A Crisis of Expertise? Legitimacy and the Challenge of Policymaking
Arts West (Building 148)
At a time when the economic, social and environmental governance challenges facing contemporary societies have grown in severity, scope and complexity, trust in experts and established institutions is in decline. In the process the role and legitimacy of expertise in policymaking has increasingly been called into question. It is timely to think anew, and self-critically, about our assumptions regarding experts and expertise. In this two-day conference our focus is on policymaking which is controversial, contested and complex, which is sociotechnical and not simply technical or purely scientific.
In particular to explore these three themes and how they manifest in practical policymaking:
Knowledge and Society
What constitutes scientific and social scientific expertise, how is it produced and reproduced, and what knowledge/s and technologies of expertise are deployed? When and why do experts get it wrong? When it comes to making policy, what assumptions and problem-framings are prevalent, which experts and what expertise is recruited, and how are knowledge gaps and ignorance handled. What publics matter?
Policy in Practice
What does the ‘crisis of expertise’ mean for thinking and re-thinking policymaking in practice? Is the ‘crisis of expertise’ a problem of democracy or does it go beyond this? What evidence counts, how is expert knowledge communicated, what is the role of science advisors, in-government experts, public and experiential expertise and public engagement in policymaking? When does policymaking ‘work’ and when does it ‘fail’, and why? And, given increasing specialisation, what is the role of inter- and trans-disciplinary approaches?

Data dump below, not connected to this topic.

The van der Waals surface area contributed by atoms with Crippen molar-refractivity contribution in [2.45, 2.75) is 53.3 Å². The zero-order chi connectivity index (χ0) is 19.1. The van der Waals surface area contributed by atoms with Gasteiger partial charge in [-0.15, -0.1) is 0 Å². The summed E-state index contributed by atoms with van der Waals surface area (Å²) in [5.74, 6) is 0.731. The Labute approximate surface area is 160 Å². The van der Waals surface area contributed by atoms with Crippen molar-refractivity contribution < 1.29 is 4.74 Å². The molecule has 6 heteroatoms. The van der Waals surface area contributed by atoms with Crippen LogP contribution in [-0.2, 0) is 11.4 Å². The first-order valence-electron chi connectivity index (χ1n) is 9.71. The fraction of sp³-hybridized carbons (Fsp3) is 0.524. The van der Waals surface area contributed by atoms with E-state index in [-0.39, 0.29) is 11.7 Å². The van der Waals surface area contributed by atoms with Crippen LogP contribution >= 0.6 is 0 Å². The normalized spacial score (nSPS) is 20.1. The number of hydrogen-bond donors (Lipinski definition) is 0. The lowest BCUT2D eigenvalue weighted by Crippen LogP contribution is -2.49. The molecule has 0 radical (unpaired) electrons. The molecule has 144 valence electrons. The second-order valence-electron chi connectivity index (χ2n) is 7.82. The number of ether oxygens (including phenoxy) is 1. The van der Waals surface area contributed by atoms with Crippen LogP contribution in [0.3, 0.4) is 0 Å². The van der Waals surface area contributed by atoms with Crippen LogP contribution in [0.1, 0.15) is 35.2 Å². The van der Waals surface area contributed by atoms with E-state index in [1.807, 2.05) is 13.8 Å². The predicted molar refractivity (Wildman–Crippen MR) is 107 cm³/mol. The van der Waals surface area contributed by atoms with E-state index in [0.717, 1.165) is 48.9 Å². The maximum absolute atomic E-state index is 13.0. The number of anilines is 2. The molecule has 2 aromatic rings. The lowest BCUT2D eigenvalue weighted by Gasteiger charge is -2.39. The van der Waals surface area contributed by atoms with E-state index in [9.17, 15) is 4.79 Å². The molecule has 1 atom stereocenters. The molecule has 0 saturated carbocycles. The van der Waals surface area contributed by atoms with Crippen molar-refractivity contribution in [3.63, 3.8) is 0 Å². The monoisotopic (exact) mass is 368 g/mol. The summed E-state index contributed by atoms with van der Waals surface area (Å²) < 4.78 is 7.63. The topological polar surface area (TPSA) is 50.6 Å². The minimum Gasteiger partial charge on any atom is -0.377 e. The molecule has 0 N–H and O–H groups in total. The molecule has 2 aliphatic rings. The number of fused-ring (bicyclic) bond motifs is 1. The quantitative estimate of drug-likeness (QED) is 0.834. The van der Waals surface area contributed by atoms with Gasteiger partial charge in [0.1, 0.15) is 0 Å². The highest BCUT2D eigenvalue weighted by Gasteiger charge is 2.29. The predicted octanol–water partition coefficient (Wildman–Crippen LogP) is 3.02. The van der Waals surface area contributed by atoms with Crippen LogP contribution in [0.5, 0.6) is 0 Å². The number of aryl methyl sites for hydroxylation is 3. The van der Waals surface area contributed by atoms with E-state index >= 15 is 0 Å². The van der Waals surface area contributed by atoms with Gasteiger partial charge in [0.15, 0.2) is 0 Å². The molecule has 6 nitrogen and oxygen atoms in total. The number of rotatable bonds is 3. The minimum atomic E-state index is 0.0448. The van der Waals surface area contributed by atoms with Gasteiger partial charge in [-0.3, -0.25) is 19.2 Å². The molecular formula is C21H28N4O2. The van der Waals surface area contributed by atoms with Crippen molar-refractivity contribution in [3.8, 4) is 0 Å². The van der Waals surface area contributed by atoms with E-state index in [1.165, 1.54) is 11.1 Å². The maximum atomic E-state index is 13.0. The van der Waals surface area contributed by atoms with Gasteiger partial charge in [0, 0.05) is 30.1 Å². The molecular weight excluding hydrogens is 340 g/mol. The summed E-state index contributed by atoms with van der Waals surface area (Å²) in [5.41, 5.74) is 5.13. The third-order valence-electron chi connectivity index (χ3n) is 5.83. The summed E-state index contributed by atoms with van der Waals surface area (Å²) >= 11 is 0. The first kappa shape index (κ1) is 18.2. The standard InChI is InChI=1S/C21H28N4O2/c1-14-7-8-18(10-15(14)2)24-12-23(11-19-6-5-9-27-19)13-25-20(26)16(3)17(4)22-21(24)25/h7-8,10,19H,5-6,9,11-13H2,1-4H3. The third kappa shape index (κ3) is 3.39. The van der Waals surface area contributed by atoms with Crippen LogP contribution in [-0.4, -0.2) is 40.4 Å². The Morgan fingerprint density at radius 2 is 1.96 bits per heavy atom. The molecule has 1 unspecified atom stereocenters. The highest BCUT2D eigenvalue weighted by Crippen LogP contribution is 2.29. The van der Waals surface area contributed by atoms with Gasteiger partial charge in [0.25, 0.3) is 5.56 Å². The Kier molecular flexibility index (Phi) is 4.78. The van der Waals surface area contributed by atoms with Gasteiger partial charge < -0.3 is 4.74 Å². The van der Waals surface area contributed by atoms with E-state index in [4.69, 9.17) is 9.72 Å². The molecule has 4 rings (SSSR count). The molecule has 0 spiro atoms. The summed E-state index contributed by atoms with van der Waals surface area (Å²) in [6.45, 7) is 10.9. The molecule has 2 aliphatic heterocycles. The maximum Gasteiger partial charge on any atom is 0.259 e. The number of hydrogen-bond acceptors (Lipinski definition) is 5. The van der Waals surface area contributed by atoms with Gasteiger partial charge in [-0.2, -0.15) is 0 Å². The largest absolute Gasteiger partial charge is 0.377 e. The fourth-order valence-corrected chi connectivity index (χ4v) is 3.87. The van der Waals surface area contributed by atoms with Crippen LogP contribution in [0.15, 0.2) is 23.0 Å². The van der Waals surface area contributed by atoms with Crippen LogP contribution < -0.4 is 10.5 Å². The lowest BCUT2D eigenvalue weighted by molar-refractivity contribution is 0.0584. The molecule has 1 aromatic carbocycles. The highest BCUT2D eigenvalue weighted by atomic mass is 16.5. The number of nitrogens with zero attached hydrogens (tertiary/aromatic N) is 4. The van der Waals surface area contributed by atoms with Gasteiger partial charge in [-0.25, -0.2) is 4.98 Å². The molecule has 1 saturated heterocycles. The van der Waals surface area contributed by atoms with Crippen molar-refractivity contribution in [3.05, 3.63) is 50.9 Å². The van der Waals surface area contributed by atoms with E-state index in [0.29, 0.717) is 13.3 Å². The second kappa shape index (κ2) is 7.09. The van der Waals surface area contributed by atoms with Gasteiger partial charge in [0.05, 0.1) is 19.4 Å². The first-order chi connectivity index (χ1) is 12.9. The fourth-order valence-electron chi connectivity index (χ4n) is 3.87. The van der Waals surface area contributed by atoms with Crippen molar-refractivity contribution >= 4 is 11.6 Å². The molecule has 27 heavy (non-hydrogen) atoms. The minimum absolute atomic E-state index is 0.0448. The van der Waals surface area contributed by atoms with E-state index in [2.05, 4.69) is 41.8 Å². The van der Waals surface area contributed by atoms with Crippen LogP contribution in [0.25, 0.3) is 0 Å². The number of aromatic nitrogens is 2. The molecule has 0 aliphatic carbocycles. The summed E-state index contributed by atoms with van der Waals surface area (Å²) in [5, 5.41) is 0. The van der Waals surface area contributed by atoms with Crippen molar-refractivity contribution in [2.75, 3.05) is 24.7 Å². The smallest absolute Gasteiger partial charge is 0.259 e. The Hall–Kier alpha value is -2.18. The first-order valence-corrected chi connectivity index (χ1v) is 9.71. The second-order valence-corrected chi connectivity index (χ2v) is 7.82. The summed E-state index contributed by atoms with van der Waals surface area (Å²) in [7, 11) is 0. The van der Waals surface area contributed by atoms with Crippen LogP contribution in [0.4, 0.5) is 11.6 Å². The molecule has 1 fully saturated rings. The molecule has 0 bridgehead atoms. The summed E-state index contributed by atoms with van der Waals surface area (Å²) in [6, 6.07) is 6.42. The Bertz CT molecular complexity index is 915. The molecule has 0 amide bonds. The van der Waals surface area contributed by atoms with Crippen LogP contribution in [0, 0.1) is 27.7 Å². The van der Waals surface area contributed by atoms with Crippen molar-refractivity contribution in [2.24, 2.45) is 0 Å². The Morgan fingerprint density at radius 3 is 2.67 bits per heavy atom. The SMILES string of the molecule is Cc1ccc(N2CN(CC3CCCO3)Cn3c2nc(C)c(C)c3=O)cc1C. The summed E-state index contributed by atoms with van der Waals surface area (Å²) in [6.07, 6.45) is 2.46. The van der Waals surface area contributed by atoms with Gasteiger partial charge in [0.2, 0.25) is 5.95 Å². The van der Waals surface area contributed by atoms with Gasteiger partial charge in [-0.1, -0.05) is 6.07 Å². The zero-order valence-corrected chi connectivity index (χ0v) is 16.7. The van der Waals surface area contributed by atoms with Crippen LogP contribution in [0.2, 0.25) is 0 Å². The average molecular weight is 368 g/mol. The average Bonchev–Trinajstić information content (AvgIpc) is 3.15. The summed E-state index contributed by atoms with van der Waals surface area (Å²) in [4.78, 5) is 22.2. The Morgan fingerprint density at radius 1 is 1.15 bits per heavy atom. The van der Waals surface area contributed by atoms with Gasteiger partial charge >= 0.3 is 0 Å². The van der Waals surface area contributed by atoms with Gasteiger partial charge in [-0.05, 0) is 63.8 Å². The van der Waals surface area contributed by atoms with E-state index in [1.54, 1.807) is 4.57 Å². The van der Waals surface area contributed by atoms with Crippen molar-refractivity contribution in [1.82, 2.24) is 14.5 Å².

Innovation and Experimentation
What innovative approaches to policymaking and expertise hold the most promise? These might include the promise and perils of greater public participation and democratisation of policymaking, or the use of citizen science, citizen juries, aggregative expertise, crowd wisdom, practical knowledge, indigenous knowledge and so on. What might be learned from policy-making in the global ‘South’?
This conference aims to include leading thinkers and policy practitioners both locally and globally. It is designed to be relatively small in size to enable all attendees to participate actively. Visit the conference website for program details and accommodation options.
- Professor Sheila Jasanoff, Pforzheimer Professor of Science and Technology Studies
- Professor Andy Stirling, Professor of Science and Technology Policy